Wack Pack

Los Angeles

Left: Artist Catherine Lord, curator Helen Molesworth, and “WACK!” curator Connie Butler. Right: Artists Martha Rosler and Martha Wilson. (All photos: Andrew Berardini)

“Vaginas, vaginas, vaginas. Aren’t they wonderful?” one local female curator whispered to me, and indeed, the moment I stepped into Thursday’s VIP reception celebrating “WACK! Art and the Feminist Revolution,” her point had been won. The first thing one sees upon entering MoCA’s Geffen Contemporary is Magdalena Abakanowicz’s thirteen-foot-tall knitted red vagina; imagine Courbet’s L’Origine du Monde as a gargantuan tea cozy.

Strolling among the roughly 450 works by 120 women artists, I was struck by the exhibition’s overwhelming diversity, from the truth-telling portraiture of Alice Neel and the bawdy pageantry of Judy Chicago to postfeminist Cindy Sherman and posthuman Orlan. Inspired efforts—seldom glimpsed by viewers outside of textbooks—appeared around each corner: nude snaps of performance artist and Throbbing Gristle member Cosey Fanny Tutti from her 1976 “Prostitution” show, held at London’s ICA, or Mako Idemitsu’s inadvertently hilarious film Inner-Man, 1972, in which a dancing naked male is superimposed on an image of a placid geisha.

In the main gallery, one rambunctious donor in a fur coat overturned an Isa Genzken floor sculpture when she clipped it with her very high heels. Security arrived on cue to admonish her, to which the dowager protested, “How was I to know it was art?” Nearby, the ubiquitous writer-curator Warren Niesluchowski stood in front of a pink-and-black Mary Heilmann (a taste of the painter’s upcoming retrospective, opening in May at the Orange County Museum of Art). The exhibition “really does re-create the moment,” he told me, tugging at the silk scarf around his neck. “Who knows what history will do with the movement, but right now it’s monumental."

MoCA director Jeremy Strick, designer Lorraine Wild, and MoCA chief curator Paul Schimmel. Right: Artist Judy Chicago.

As the crowd sipped white wine beneath a psychedelic green light show installed on the museum’s outdoor plaza, Carolee Schneemann tugged on my elbow and wondered aloud, “What on earth is ‘WACK!’ supposed to mean?” My slow reply didn’t suit the artist, infamous for pulling a scroll from her vagina in a 1975 performance, so I ducked into the lobby and checked the catalogue: Curator Connie Butler chose the word to echo the acronyms of the many feminist activist groups operating at the time. (The new coinage, it should be noted, is not itself an acronym.)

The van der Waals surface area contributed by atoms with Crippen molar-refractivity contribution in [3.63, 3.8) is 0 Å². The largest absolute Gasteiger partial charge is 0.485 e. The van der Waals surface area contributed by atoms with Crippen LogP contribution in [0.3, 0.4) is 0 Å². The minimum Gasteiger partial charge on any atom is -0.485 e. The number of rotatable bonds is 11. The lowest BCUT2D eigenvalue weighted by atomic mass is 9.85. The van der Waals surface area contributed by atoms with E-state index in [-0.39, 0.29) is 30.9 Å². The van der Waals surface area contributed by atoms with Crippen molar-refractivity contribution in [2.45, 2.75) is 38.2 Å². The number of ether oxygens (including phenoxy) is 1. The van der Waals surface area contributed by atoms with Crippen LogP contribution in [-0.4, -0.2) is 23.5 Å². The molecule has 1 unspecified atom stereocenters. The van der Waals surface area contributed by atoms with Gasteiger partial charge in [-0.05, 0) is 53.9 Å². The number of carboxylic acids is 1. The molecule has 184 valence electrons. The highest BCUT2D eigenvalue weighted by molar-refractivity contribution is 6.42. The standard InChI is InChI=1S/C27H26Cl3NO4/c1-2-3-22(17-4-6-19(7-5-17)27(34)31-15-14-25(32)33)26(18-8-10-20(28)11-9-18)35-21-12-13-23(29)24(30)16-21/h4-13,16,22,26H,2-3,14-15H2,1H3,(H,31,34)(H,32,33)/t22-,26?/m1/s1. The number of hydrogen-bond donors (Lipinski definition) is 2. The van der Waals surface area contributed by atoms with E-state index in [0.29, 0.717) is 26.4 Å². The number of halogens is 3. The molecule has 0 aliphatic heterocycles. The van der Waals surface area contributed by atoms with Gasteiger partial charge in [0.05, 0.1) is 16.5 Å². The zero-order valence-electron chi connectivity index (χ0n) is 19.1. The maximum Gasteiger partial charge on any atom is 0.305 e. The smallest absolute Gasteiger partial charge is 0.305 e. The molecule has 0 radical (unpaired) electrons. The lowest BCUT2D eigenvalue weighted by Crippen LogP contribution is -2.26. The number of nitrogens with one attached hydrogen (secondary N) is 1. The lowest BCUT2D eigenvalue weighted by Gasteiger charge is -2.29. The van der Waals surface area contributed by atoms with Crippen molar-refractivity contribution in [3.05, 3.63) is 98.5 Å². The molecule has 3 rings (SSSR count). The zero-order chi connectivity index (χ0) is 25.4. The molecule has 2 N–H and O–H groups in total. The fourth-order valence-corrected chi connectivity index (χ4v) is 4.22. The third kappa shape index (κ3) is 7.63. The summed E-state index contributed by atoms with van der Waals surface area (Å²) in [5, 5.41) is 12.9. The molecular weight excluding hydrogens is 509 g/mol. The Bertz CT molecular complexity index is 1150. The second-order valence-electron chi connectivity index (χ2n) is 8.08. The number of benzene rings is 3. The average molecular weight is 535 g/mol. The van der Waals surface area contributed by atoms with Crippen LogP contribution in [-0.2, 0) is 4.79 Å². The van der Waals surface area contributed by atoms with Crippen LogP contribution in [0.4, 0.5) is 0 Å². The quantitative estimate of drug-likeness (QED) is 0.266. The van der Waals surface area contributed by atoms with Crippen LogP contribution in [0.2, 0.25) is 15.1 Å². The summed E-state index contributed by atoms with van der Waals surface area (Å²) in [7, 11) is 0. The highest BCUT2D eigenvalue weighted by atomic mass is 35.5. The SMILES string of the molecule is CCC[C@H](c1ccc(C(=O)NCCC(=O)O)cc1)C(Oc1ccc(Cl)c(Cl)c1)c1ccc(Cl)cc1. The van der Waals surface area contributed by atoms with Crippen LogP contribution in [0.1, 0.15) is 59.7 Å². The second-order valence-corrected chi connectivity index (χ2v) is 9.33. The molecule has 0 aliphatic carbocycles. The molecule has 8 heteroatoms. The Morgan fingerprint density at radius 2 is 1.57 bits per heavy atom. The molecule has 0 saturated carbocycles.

Back outside at the bar, I overheard artist Karl Haendel call out to photographer Walead Beshty, who was nibbling grilled vegetables, “I didn’t know you were a closet feminist!” The delightfully (but not overwhelmingly) female crowd clasped hands and shared hugs, making the affair feel a bit like a high school reunion, an impression underscored by the many artists turned out in their finest taffeta and lace. The mood was euphoric.

The following day, the light show gave way to faux-Hawaiian decor for an artists’ lunch held on the same plaza. Long tables were set with brightly colored tablecloths and bamboo chairs, and the hot sun glared overhead as eighty-nine-year-old LA artist and lithographer June Wayne delivered the commencement speech. She glided to the lectern slowly, but once there her words were delivered with energy and panache. Presiding like a female Capote—petite, bespectacled, and in possession of a rapierlike wit—she offered a mélange of history and advice, including my favorite remark of the afternoon: “Feminism will have won when women can be as mediocre as men."

After Wayne’s valediction, the exhibiting artists queued up for their own moment at the podium. What began as a simple declaration of name and location (“Monica Mayer, Mexico City”) was quickly seized as an opportunity to be heard, and proclamations against the war and memorials for the dead followed. MoCA director Jeremy Strick, wearing a black turtleneck and a wool sports coat, kept a firm, professional smile on his face as he attempted to remain cool despite the eighty-degree weather. A grim-faced Abakanowicz delivered an extended lecture on powerful European women throughout history. “We were not just one moment. There have always been powerful, fearsome women.” It took Suzanne Lacy, grande dame of the city’s long-lived Woman’s Building here in Los Angeles and chair of the MFA Program in Public Practice at Otis College, only four words to deliver the same message. Raising her fist jubilantly, she called out, “Suzanne Lacy! Fierce feminist!"

Left: Artists Orlan, Suzy Lake, and Marte Minujin. Right: Artist Carolee Schneemann.

Left: Writer and curator Warren Niesluchowski. Right: Artist Suzanne Lacy.